Everyone has seen the message “To Protect and Serve” on the sides of law enforcement vehicles either in their hometowns or at least on television in shows like CHiPs and Hawaii 5-0. The average person understands that the term “Protect” indicates that the officer is there to be a guardian or protector of the innocent, not to be at “war’ with them.
What Does “To Serve” Really Mean?
Since the average citizen has at least a basic understanding of what the term “To Protect” means, what does “To Serve” really mean? In reality, the two terms are forever linked together as the job of a police officer is to both protect and serve at the same time. Many officers might say that despite the use of the term “To Serve” that they are no one’s servant.
However, according to Robert Greenleaf founder of the Greenleaf Center for Servant Leadership, “The servant-leader is a servant first… It begins with the natural feeling that one wants to serve, to serve first. Then conscious choice brings one to aspire to lead. That person is sharply different from one who is a leader first, perhaps because of the need to assuage an unusual power drive or to acquire material possessions…”
He goes on to say, “The difference manifests itself in the care taken by the servant-first to make sure that other people’s highest priority needs are being served. The best test, and difficult to administer, is: Do those served grow as persons? Do they, while being served, become healthier, wiser, freer, more autonomous, more likely themselves to become servants? And, what is the effect on the least privileged in society? Will they benefit or at least not be further deprived?”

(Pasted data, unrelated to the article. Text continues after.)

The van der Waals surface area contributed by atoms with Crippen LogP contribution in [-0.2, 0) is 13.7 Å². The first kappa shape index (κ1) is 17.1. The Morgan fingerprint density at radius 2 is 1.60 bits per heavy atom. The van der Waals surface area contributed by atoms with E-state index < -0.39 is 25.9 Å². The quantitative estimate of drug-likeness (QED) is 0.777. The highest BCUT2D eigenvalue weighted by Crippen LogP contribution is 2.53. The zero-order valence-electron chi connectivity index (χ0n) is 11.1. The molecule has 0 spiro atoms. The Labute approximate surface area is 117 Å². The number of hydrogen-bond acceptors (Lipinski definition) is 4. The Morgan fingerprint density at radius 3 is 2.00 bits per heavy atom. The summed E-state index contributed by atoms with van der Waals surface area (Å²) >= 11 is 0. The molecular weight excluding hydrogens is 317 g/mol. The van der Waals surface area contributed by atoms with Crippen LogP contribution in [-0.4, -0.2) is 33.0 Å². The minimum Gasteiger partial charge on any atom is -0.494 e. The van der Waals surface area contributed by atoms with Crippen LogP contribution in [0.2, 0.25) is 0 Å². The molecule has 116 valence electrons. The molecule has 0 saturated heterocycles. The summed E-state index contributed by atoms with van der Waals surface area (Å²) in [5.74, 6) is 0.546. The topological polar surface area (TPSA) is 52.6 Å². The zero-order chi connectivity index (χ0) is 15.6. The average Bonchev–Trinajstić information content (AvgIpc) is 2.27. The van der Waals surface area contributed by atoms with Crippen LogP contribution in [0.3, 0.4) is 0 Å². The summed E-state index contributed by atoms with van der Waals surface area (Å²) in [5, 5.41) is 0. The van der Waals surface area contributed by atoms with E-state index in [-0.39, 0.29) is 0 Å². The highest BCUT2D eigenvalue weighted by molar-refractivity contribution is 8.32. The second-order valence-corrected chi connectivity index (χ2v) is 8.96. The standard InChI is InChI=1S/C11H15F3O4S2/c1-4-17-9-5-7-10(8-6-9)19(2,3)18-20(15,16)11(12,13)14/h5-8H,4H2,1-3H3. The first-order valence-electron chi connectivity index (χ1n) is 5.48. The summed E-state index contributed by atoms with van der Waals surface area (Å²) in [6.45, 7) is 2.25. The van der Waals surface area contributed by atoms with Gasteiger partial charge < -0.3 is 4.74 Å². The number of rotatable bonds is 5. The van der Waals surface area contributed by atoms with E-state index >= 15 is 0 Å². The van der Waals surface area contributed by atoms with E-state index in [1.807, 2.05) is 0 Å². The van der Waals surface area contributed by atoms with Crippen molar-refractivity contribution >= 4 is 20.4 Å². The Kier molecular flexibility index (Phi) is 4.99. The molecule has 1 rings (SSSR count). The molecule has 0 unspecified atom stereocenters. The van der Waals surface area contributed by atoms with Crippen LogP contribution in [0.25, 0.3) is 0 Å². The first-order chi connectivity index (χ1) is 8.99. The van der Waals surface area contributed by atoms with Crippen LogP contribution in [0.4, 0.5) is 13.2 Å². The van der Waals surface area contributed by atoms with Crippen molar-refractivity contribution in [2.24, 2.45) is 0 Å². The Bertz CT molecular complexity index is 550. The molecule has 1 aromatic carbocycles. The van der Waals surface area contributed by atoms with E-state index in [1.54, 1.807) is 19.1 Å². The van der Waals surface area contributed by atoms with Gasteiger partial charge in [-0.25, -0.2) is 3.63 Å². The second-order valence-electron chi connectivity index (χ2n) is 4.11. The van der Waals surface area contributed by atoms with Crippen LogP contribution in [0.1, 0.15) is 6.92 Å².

Finally, he says this, “A servant-leader focuses primarily on the growth and well-being of people and the communities to which they belong. While traditional leadership generally involves the accumulation and exercise of power by one at the ‘top of the pyramid’ servant leadership is different. The servant-leader shares power puts the needs of others first and helps people develop and perform as highly as possible…”
So, when you take these concepts and apply them to the job of a police officer, it should be easy to understand why so many police departments include both “To Protect” and “To Serve” on the doors of their vehicles, on their badges, or in many other locations. The main goal of posting this is not to follow a tradition, but to show the general public that the goal of their local law enforcement agency is to both protect and serve its citizens.
Law enforcement officers should realize they have the privilege of being able to spend time in their local communities anytime day or night, and in any weather to assist with an incredibly diverse range of requests for assistance (To Protect). They are in the unique position of being the first one on the scene to provide one on one assistance (To Serve). This is more than just a calling for most officers, it is also a privilege.